The historic agreement aimed at crippling Iran's ability to produce a nuclear weapon has enormous potential to make the world a safer place. But there is much to digest about the deal announced Tuesday with the United States and five other world powers, and Congress should use wisely the 60 days it has to carefully vet the details. It is a review that should be based on national security and our nation's long-term interests, not political calculations, campaign sound bites or interference from allies such as Israel.
The headlines of the accord are promising and the result of months of negotiations. The deal extends the time Iran would need to produce an atomic bomb from two or three months to at least one year, which would give the United States and its allies an opportunity to react if the Iranians broke the agreement. It dramatically reduces Iran's supplies of enriched uranium and its stockpile of centrifuges used to enrich uranium gas. It forces significant changes in existing facilities that could be used to help produce nuclear weapons. Those would be positive achievements that are certainly better than the status quo.
As President Barack Obama said, this is an accord that would be based on verification through inspections and enforcement rather than on trust of a nation that previously has proved untrustworthy. International inspectors would be provided regular access to major nuclear sites and monitor Iran's nuclear program for up to 25 years. And there would be a big stick to discourage cheating: Iran is desperate to have the United Nations sanctions lifted that have crippled its economy, and those sanctions could be "snapped back" within 65 days if the terms of the deal are violated.
Like any negotiation, this one has its compromises. A U.N. embargo on conventional weapons sales to Iran would be lifted within five years, and a ban on missile sales would be lifted in eight years. That was particularly important to Russia, which participated in the drafting of the accords, along with Britain, France, China and Germany. And no agreement is going to offer an ironclad guarantee that Iran will not be able to obtain or develop a nuclear bomb decades from now.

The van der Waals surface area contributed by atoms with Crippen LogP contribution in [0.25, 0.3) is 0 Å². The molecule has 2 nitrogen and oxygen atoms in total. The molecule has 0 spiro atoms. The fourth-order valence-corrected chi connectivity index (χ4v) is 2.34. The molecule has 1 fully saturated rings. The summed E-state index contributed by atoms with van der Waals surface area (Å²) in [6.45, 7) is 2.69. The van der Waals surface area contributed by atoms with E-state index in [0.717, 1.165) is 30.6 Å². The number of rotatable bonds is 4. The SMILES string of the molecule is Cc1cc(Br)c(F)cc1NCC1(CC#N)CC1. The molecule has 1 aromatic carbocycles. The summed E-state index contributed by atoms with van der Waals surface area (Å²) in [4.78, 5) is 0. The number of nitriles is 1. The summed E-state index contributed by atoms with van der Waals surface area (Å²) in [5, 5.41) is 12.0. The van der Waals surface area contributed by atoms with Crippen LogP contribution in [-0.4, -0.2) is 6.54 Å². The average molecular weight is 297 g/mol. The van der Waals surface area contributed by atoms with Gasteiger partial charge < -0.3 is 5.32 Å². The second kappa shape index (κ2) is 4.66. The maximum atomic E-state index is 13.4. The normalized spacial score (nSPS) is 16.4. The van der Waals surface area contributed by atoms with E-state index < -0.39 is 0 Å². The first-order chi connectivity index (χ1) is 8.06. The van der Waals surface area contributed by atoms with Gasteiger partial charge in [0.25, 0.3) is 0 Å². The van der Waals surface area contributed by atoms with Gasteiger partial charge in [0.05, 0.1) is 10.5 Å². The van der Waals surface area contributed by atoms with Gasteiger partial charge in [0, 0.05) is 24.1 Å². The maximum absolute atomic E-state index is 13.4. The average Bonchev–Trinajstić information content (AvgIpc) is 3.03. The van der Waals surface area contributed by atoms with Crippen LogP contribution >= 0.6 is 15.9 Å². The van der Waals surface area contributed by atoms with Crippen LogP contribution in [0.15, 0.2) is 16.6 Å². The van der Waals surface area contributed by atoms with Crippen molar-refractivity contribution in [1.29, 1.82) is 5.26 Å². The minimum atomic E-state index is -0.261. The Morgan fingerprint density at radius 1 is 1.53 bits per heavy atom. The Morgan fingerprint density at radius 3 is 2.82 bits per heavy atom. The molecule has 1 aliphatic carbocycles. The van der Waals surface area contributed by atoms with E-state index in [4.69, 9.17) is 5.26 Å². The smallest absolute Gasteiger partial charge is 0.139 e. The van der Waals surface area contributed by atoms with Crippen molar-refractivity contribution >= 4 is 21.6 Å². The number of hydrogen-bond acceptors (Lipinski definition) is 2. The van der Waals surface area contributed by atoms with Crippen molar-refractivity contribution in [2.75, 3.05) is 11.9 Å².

Predictably, this agreement is not good enough for Israel, with Prime Minister Benjamin Netanyahu calling it a "bad mistake of historic proportions" that would give Iran the financial resources to fund terrorist attacks. Obama later called Netanyahu to reassure him that the United States remains an important ally and that he shares concerns about Iran's support of terrorism. But Congress, which overreached by inviting Netanyahu to speak to a joint session earlier this year without consulting Obama, should focus on America's interests in vetting this deal.
Republicans ranging from House Speaker John Boehner to presidential candidates such as former Gov. Jeb Bush and Sen. Marco Rubio also were quick to accuse Obama of jeopardizing national security. But as Obama noted, the international community that is committed to carrying out this agreement is not as committed to indefinitely continuing economic sanctions against Iran. After years of sanctions, there is nothing to suggest that clinging to that strategy eventually would force the Iranian government to give up its nuclear program entirely.
Rather than sniping at the Democrat in the White House, the Republican-led Congress should spend the 60-day review period analyzing the specifics of an agreement that has broad international support. Evaluate the tradeoffs. Analyze the practicality of the inspections and verifications in Iran. Question the assumptions, and help the American people better understand the terms so they can make their own informed judgments. Obama already has promised to veto any changes, so ultimately it would take more than partisan opposition to override a presidential veto and derail this deal.
A seriously flawed agreement is worse than no agreement. But the initial overview of this deal is positive for the nation and for the world. As Congress wades into the details, it should measure them against the present and the possible — not against the perfect.